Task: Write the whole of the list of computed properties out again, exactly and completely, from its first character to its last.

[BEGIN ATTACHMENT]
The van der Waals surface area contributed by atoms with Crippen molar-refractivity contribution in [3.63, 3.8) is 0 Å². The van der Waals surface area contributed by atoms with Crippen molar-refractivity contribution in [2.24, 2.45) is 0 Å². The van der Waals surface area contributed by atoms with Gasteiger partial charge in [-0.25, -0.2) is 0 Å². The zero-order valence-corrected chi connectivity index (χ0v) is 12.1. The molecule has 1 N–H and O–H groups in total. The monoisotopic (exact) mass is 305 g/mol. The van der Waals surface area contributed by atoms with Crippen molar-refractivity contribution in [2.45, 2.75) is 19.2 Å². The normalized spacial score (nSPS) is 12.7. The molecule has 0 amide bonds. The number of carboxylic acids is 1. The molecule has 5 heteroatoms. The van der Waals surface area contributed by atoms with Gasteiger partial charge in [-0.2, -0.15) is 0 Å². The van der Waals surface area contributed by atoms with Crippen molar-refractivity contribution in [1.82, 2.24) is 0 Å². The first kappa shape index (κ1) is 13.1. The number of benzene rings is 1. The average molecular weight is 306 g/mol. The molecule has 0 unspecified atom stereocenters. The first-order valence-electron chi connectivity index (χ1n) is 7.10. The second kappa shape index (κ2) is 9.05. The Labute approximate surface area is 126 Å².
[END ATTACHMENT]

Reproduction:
The van der Waals surface area contributed by atoms with Crippen molar-refractivity contribution in [3.63, 3.8) is 0 Å². The van der Waals surface area contributed by atoms with Crippen molar-refractivity contribution in [2.24, 2.45) is 0 Å². The van der Waals surface area contributed by atoms with Gasteiger partial charge in [-0.25, -0.2) is 0 Å². The zero-order valence-corrected chi connectivity index (χ0v) is 12.1. The molecule has 1 N–H and O–H groups in total. The monoisotopic (exact) mass is 305 g/mol. The van der Waals surface area contributed by atoms with Crippen molar-refractivity contribution in [2.45, 2.75) is 19.2 Å². The normalized spacial score (nSPS) is 12.7. The molecule has 0 amide bonds. The number of carboxylic acids is 1. The molecule has 5 heteroatoms. The van der Waals surface area contributed by atoms with Gasteiger partial charge in [-0.2, -0.15) is 0 Å². The van der Waals surface area contributed by atoms with Crippen molar-refractivity contribution in [1.82, 2.24) is 0 Å². The first kappa shape index (κ1) is 13.1. The number of benzene rings is 1. The average molecular weight is 306 g/mol. The molecule has 0 unspecified atom stereocenters. The first-order valence-electron chi connectivity index (χ1n) is 7.10. The second kappa shape index (κ2) is 9.05. The Labute approximate surface area is 126 Å².